(Short post since I’m quite behind on work, but this post has been rattling around in my head for a while.)
Some background for those of you unfamiliar with the placement process, before I move onto my weekend and a Big Thought: Here’s how TFA regional placement works: You apply. In the final application stage (after you’ve already passed two rounds of gatekeepers), you fill out a “preference form”. On it, you rank what TFA regions you would like to go to and subjects you would like to teach. They recommend you rank as “highly preferred” at least 5 regions (you rank within the general categories of “highly preferred”, “preferred” and “please-don’t-send-me-here!” – everything has to go in one column). You can also put in any “special circumstances” you have (i.e., spouses) that might have some importance to where you get placed. TFA locks the preference form away without looking at it.
Later, TFA decides whether or not it wants to admit you to the corps. It sends out the “YAY YOU’RE IN” email (or the other one). Then, an algorithm decides where you’ll be placed and what you’ll be teaching based on your qualifications (i.e., classes), what regions need what you’re qualified to teach (keeping in mind “qualified” differs from region to region), how many people wanted that region more than you, what the odds are someone else will come along later and want that spot more than you, ten thousand other logistical factors of placing a few thousand people… and your preferences. It spits out a placement. It’s generally understood in TFA that you need to be open to going many places when you apply. Detroit, for instance, was my 7th choice. I ranked two of the largest corps ahead of it. Including one ‘high need’ corps. The TFA mantra is basically “we send you where you are needed most, your preferences are tiebreakers”. TFA does NOT consider where you went to school, where you are from, where you have lived, or other ties to places other than spouses and children.
Now, my weekend: I had an amazing weekend. On Sunday, I went out to Central Park to picnic with a group of amazing friends of mine from college. (You can read one of their thoughts, see some pictures, and get a great kugel recipe here: http://catflightoffancy.blogspot.com/2011/07/kugel.html?spref=fb.) I miss most of the people from my life pretty dreadfully a lot of the time. TFA is hard. It’s lots of long nights and fruitless work and being pepper sprayed by children. Now, it has a ton of benefits. I love my kids (even when I want to kill them sometimes). My coworkers are great. But there is something to be said for the fact that, especially at Institute, your “fellow CMs” are also your coworkers. So while I can complain about my kids to my roommates sometimes, venting about our school site or TFA is dicier. Plus, sometimes I just want a non-TFA perspective (or to relay information TFA people already know!).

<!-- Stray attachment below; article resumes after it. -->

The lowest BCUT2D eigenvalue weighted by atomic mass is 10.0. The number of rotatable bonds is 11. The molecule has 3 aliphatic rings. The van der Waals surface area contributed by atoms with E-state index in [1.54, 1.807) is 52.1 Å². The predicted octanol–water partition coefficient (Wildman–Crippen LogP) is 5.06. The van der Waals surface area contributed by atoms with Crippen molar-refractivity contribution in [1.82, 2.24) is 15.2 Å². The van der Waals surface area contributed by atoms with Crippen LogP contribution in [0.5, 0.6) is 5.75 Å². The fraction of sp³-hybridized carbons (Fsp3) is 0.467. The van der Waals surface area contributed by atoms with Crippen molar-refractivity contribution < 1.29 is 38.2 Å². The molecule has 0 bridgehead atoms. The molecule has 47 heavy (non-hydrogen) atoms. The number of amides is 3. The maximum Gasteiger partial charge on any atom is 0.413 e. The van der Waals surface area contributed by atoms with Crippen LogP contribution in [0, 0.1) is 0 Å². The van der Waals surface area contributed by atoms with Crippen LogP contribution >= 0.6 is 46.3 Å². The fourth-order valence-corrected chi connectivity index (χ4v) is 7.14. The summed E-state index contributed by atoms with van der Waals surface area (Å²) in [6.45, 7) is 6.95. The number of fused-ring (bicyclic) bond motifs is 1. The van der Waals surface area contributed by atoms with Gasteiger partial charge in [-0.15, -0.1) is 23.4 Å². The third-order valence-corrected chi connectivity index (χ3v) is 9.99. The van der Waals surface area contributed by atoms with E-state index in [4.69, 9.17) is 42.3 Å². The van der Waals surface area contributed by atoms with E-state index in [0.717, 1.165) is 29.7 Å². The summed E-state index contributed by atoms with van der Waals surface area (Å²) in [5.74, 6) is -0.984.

It was so amazing to be back with these people who know and love me, and be able to just talk. We talked a bit about my classroom, of course, but no one asked me how my lesson planning steps were going or if I had BMC coaching tomorrow. It was great to get to be a person instead of a teacher. Lots of corps members are finding ways to do this – some of us have college friends at our Institute cities or significant others who can visit. But it’s work to find “our people” in our Institute and placement cities. Some people don’t have anyone here. Institute (and TFA) is a lot like falling: it’s fast and exhausting and disorienting and exhilarating and nauseating. On our way down, it can be a huge life saver to have something stable to grab onto – something that isn’t falling with you.
The people in our lives give us those handholds, and I can’t help but feel pity for the corps members who can’t access those in a meaningful way (1 am phone calls aren’t for everyone!). I’m deeply apprehensive about my time in my region, where I won’t have the ability to call a friend and arrange a meetup that’s an hour away. Now, I’ll have my car, and I fully intend to spend lots of time in the car driving to Chicago and my hometown. But what if I was in Hawaii or New Orleans? I understand that the needs of our students have to come first, but TFA makes shockingly little attempt to place us in regions where we have existing support networks and I can’t help but think that it’s harming the mental and physical health of corps members. The Army makes a point of taking care of spouses and children because it knows that its members need those support networks. Some people join TFA to have a new adventure in a new place, and future corps members should have a way to indicate that. But most of us join to make differences in our communities so that our loved ones have a better world to inhabit with us. A placement process that doesn’t take into account the motivating and stabilizing power of those ties seems to me painfully flawed.